On 27 August 1883, humans heard the loudest sound in recorded history. It was so loud that, despite being made in Indonesia, the sound was heard by people in Australia. It was the sound of our planet unleashing its fury on the island of Krakatoa, during a series of volcanic eruptions which destroyed most of the island, triggered vast tidal waves and claimed well over 36,000 lives, with some estimates putting the figure far higher.
The warning signs had been there, with volcanic activity steadily intensifying in the days leading up to the deadly denouement. Black clouds of ash had filled the sky, like a Biblical vision of the end times. Then, on the 27 August, came a series of titanic, inconceivably loud explosions, rupturing the eardrums of sailors on ships more than 40 miles away.
The volcanic ash scattered throughout the atmosphere actually changed the colour of the sky. Over in London, the poet Gerard Manley Hopkins wrote of how the post-Krakatoa sunsets resembled “inflamed flesh”. It’s even thought the intense background of Munch’s The Scream painting is a realistic depiction of how the skies looked in the wake of the eruption.
Krakatoa was, in other words, a Pretty Major Event. Like the eruption of Vesuvius in AD 79, which ravaged the Ancient Roman city of Pompeii, it was a brutal demonstration of what volcanoes are capable of doing.
But what if it was far, far worse? What if there was a force that had the potential to be many times greater, and more catastrophic, than even these eruptions? Such a thing does exist: the supervolcano.
VOLCANOES VS SUPERVOLCANOES
Krakatoa and Vesuvius are examples of “stratovolcanoes”. Think the classic, cone-shaped type that a child might come up with if you asked them to draw a volcano
Supervolcanoes, on the other hand, are a completely different beast. Instead of jutting into the sky like a pointy mountain, a supervolcano lies hidden, within a sprawling sunken crater known as a caldera, formed by a previous massive eruption, under which a vast simmering sea of magma builds and builds, until something gives.
You can hike across the caldera of a supervolcano and have no idea of the apocalyptic forces massing beneath your feet. Indeed, the most famous supervolcano happens to also be a major tourist attraction in the United States: Yellowstone National Park.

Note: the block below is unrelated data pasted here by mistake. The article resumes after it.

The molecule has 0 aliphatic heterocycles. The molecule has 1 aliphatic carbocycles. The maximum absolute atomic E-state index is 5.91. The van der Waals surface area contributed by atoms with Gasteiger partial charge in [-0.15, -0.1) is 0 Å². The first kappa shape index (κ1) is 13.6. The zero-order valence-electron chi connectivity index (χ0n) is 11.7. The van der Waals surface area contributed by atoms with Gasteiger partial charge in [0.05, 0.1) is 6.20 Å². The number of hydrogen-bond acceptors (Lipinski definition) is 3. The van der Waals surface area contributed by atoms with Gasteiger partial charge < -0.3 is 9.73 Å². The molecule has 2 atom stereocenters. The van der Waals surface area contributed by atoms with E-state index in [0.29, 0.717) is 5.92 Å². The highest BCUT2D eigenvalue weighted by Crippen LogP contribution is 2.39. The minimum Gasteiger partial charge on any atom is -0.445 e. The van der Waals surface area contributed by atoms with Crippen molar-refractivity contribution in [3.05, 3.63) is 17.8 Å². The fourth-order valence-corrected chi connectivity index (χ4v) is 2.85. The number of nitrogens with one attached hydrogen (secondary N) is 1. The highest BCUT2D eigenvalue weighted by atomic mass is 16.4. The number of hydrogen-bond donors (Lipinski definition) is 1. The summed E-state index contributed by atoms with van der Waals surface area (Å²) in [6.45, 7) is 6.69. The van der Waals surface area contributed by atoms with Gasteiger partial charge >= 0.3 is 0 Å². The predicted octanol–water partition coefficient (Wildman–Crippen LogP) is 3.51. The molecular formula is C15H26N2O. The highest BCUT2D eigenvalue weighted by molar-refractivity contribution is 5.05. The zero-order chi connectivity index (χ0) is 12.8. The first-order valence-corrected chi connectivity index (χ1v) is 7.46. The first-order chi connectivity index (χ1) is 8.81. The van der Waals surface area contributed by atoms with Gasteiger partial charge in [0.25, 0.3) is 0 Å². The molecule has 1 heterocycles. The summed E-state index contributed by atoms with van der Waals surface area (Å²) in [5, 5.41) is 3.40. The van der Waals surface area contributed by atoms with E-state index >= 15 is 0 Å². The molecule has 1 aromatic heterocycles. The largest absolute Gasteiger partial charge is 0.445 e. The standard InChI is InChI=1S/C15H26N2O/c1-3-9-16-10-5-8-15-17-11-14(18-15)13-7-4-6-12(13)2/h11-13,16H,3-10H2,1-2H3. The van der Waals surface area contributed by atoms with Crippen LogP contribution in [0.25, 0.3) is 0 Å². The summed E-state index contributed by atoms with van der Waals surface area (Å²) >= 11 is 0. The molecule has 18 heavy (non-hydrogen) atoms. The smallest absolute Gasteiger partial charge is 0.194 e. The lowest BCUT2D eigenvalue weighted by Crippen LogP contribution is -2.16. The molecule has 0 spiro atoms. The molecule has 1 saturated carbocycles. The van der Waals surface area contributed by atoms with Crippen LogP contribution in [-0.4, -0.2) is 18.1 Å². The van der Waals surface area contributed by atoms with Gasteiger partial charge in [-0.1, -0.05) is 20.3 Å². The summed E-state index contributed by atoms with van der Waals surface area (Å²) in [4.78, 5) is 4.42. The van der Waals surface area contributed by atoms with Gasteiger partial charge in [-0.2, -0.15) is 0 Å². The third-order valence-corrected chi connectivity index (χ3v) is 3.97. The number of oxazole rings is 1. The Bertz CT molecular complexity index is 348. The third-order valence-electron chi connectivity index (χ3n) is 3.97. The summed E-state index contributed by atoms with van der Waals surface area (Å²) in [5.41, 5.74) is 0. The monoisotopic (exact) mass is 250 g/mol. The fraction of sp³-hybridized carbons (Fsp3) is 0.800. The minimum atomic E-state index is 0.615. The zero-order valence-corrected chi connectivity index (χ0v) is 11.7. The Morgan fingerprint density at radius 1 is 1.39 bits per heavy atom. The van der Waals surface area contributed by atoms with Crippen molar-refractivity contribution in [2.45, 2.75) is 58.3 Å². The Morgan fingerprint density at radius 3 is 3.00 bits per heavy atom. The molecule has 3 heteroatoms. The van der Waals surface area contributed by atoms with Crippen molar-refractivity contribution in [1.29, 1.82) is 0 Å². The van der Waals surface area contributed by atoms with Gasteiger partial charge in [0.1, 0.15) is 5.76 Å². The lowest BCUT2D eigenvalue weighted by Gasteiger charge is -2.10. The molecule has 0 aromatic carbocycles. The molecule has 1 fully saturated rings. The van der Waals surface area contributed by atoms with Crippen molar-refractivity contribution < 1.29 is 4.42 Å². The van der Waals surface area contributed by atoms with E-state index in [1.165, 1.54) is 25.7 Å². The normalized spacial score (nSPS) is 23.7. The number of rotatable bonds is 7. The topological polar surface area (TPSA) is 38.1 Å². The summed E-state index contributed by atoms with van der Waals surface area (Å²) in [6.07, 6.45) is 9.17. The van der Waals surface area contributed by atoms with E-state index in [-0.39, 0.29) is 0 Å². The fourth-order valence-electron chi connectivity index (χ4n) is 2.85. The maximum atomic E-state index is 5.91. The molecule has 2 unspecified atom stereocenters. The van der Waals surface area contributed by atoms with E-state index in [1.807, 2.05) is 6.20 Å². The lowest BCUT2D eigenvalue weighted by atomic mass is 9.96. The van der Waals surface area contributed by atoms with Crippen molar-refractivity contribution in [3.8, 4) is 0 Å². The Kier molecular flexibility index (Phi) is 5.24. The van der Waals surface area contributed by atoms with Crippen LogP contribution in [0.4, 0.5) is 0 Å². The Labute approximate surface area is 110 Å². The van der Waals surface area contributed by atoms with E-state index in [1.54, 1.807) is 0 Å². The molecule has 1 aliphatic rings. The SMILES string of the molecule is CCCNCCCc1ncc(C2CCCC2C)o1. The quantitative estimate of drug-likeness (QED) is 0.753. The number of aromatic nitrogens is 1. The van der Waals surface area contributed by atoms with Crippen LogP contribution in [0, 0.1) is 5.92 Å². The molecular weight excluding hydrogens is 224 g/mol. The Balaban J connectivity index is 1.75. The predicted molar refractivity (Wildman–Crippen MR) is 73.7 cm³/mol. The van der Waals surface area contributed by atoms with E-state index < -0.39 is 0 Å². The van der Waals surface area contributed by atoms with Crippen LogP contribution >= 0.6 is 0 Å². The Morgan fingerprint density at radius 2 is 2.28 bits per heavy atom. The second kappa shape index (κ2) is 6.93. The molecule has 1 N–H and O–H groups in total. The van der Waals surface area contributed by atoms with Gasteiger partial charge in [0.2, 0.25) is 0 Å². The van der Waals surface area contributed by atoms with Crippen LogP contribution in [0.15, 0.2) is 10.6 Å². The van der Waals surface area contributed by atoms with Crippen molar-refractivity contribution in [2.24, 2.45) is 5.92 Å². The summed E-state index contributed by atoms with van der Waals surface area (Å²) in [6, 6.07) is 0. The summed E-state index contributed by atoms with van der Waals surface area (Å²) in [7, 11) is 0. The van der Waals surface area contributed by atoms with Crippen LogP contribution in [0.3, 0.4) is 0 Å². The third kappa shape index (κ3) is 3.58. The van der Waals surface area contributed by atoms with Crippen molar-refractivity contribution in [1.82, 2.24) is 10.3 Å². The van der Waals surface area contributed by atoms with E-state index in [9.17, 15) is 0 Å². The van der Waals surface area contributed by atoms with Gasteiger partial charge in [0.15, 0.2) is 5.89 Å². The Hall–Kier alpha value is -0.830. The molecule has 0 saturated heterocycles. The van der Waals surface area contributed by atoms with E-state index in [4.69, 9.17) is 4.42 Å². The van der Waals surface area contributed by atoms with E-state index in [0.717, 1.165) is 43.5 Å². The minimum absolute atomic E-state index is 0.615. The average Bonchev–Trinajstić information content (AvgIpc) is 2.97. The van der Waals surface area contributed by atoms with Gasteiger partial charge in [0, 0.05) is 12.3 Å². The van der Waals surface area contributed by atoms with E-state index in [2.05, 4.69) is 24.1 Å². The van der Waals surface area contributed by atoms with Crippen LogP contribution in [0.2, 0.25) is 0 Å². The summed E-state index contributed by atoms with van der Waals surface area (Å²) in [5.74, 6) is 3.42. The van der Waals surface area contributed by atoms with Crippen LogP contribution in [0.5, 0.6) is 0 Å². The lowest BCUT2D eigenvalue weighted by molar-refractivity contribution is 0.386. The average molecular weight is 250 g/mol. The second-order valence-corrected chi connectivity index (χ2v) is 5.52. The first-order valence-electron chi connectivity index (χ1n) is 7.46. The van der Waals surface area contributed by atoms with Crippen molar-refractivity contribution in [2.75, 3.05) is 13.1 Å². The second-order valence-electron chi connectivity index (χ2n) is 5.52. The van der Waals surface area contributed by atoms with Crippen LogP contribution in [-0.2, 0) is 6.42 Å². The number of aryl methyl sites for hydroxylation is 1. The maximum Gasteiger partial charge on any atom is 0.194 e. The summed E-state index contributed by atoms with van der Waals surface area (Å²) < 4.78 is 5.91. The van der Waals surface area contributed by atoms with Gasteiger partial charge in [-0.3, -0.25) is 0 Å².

THE END OF THE WORLD AS WE KNOW IT?
Yellowstone is a grand landscape of mountains, rivers, wildlife-filled forests and whooshing geysers like the iconic Old Faithful. These geysers are the only real clue as to what’s cooking under the Earth’s crust in this beautiful region. In recent years, it’s been discovered there’s even more molten rock beneath Yellowstone than we once thought: enough to fill the Grand Canyon about 11 times
"The supervolcano threat is substantially greater than the asteroid or comet threat"
The Yellowstone region last suffered a major eruption around 630,000 years ago. According to Dr Robert B. Smith, an expert on supervolcanoes, if Yellowstone was to blow today, “devastation would be complete and incomprehensible”. In case that’s not alarming enough, Brian Wilcox – a NASA researcher who helped study ways to protect us from extra-planetary hazards – says that “the supervolcano threat is substantially greater than the asteroid or comet threat”.
So what would actually happen? There would be the initial incineration of the surrounding region, thanks to the out-pouring of lava and super-heated gas. But the really world-changing effects would come from the thick, black ash that would be thrown across the United States like an infernal blanket. In the case of a Yellowstone super-eruption, vast stretches of Idaho, Wyoming, Montana and other states would be smothered.
Not only would countless numbers of people die, their lungs ripped open by the sharp ash particles, but gases released from the Earth would also combine with the atmosphere to lower temperatures, in the manner of a nuclear winter. Crops would fail, technology would fail and there would likely be an economic crash on an unprecedented scale.
Would humanity survive? Probably, yes. But whether civilisation would is an entirely different matter. Suddenly, even Krakatoa and Vesuvius seem like small-fry by comparison.